My children, even though they are deaf aware, have struggled to cope with my hearing loss as I often ask them to repeat things and they get frustrated with me, or vice versa. One common difficulty is in the evening if we are watching TV, the kids quite often talk to one another and I will miss things that have been said in the programme. I have now taken to watching TV with subtitles. We are all slowly getting used to it and are adapting, after all we have to.

IMG-20150505-WA0001 Even with hearing aids, I still struggle in lots of ways. If the environment is noisy I  cannot hear properly and sometimes it all becomes a bit too much and gives me a  headache. I also really find it difficult to listen to voicemail messages, especially  names, as these are not as clear as when speaking to someone face to face or directly  on the phone when you can ask them to repeat something if you haven’t heard it  properly. Although I can still hear on the phone, it has to be in a quiet environment  and hands free in my car is an issue. In fact a funny thing happened just a couple of  weeks ago when using this. I was on my way to my brothers, he rung me and asked  me to get him some Sudacream, however when I arrived at his and handed it to him,  he looked confused and said “What do I want that for?” I said “You asked for it!” he s  said “No I asked for Superglue!!” We all then had a good laugh about it!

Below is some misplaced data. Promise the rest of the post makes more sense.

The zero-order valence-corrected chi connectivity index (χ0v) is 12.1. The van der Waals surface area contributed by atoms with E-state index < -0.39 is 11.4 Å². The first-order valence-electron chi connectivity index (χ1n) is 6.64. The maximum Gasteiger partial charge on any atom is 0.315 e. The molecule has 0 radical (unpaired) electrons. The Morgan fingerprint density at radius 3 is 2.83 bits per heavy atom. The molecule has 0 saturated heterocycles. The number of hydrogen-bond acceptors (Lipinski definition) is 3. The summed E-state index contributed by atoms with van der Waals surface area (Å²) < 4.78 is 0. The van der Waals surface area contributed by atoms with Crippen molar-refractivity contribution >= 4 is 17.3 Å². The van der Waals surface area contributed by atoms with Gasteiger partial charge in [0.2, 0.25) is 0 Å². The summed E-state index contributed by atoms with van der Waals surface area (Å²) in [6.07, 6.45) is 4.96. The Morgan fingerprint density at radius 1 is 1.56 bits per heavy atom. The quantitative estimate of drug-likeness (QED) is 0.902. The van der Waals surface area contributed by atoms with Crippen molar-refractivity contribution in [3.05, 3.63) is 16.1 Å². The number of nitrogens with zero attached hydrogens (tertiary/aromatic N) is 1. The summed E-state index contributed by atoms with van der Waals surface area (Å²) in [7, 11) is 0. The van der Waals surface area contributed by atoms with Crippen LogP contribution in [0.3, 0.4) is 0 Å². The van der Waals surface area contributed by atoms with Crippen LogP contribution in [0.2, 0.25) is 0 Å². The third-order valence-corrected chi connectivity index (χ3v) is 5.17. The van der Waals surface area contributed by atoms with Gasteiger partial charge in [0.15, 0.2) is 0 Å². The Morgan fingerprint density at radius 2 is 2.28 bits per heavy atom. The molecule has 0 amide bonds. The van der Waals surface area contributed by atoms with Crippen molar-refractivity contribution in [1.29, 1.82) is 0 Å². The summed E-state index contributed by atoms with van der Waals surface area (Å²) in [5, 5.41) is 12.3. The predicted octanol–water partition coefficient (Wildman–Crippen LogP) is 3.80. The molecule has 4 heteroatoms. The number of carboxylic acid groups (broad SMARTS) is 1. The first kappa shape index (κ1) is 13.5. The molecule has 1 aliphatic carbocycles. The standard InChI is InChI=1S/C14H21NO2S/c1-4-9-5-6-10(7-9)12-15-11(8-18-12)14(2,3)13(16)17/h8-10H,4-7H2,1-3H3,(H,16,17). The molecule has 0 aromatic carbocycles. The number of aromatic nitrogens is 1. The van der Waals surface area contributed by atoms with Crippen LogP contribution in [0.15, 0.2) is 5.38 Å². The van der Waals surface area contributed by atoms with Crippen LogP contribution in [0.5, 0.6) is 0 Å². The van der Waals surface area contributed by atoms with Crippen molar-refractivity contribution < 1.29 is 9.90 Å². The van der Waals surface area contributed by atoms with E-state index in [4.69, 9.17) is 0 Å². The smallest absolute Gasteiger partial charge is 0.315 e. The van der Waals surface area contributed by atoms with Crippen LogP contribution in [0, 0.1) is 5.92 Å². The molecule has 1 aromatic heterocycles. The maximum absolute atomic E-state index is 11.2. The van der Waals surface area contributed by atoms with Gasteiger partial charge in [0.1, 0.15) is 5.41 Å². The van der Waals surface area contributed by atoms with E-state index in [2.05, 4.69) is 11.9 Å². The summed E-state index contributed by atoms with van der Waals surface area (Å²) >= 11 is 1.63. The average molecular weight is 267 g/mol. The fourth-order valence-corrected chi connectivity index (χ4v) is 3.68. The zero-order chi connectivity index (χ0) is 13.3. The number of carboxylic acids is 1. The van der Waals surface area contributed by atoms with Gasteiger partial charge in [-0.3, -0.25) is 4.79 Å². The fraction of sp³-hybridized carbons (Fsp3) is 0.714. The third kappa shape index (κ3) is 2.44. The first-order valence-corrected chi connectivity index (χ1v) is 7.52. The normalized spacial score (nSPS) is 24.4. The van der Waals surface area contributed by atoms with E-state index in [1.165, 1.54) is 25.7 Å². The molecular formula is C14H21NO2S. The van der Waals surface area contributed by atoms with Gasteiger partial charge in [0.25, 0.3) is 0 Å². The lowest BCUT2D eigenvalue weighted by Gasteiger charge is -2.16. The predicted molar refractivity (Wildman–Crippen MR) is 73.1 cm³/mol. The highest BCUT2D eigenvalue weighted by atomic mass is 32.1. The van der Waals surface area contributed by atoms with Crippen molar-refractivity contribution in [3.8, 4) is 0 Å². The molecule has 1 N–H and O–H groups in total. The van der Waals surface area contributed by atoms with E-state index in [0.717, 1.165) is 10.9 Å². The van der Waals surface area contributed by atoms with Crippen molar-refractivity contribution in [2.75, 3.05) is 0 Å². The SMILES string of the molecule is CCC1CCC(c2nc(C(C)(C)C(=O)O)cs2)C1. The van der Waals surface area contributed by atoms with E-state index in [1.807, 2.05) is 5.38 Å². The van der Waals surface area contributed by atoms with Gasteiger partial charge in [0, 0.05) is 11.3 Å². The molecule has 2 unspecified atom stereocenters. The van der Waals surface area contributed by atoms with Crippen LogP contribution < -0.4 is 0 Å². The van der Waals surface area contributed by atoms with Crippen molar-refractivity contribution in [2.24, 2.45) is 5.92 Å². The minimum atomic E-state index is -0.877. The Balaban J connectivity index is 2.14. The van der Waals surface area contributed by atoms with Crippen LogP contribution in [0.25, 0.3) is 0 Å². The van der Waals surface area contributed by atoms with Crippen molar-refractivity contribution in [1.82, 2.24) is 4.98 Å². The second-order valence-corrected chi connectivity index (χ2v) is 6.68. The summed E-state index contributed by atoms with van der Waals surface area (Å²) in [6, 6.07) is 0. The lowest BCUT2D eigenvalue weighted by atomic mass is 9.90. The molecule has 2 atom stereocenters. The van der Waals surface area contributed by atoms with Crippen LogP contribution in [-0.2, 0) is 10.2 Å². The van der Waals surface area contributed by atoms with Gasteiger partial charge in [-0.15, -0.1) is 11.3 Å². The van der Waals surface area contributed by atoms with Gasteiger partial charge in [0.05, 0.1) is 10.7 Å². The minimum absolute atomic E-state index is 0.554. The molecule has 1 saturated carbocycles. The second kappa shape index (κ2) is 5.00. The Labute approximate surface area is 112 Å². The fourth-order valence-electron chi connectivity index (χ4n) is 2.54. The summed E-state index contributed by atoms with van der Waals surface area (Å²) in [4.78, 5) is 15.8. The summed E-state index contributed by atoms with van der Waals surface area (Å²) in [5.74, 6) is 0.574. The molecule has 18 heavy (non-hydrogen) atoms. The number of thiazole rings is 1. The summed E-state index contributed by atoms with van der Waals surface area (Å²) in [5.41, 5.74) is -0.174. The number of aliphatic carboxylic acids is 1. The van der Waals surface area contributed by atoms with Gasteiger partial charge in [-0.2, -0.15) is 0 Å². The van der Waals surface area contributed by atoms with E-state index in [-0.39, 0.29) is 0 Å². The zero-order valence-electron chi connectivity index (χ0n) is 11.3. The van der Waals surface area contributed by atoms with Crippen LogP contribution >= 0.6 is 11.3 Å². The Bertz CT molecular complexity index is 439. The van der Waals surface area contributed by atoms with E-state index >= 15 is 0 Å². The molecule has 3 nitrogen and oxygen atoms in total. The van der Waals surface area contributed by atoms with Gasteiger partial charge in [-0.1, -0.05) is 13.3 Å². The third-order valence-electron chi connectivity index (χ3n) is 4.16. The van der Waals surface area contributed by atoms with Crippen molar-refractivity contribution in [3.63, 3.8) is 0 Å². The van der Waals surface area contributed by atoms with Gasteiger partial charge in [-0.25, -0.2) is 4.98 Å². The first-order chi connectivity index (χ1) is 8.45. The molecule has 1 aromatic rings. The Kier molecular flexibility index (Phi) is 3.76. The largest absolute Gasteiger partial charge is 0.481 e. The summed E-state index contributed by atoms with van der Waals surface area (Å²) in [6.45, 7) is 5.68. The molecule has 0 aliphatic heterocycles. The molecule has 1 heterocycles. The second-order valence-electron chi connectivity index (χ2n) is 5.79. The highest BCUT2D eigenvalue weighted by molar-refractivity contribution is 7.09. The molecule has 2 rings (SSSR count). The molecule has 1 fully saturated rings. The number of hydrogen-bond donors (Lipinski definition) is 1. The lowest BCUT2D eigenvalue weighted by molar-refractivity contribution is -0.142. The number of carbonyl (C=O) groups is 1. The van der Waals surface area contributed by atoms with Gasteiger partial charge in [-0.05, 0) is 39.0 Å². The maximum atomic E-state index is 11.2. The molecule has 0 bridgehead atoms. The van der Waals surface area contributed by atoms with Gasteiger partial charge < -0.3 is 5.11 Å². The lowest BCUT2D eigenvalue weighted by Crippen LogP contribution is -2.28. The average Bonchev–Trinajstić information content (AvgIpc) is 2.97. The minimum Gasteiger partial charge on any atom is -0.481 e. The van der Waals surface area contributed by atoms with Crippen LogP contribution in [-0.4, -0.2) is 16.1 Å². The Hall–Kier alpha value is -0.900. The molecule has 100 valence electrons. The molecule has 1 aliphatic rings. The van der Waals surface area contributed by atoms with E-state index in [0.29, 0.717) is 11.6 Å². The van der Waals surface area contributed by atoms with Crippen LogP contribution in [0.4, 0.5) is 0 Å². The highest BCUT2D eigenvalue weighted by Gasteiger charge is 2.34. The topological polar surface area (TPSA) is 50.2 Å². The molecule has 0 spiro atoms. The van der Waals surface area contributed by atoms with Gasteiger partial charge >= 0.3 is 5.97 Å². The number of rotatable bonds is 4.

One final thing that I am struggling to deal with is how I am seen as a person. I work within the Deaf community and Deaf BSL users are proud to be Deaf as they are part of a community and have their own culture. So when I meet new Deaf people, I sometimes get asked, are you Deaf or hearing? Well, I’m not Deaf in the sense they are, but I’m no longer fully hearing, so I guess to put a “label” on me I am hard of hearing. Also the other thing is filling in forms, quite often they have a question that says, “Are you or do you see yourself as disabled?” Personally, no I don’t but I do struggle in certain situations, so my question would be, “Do you see me as disabled?”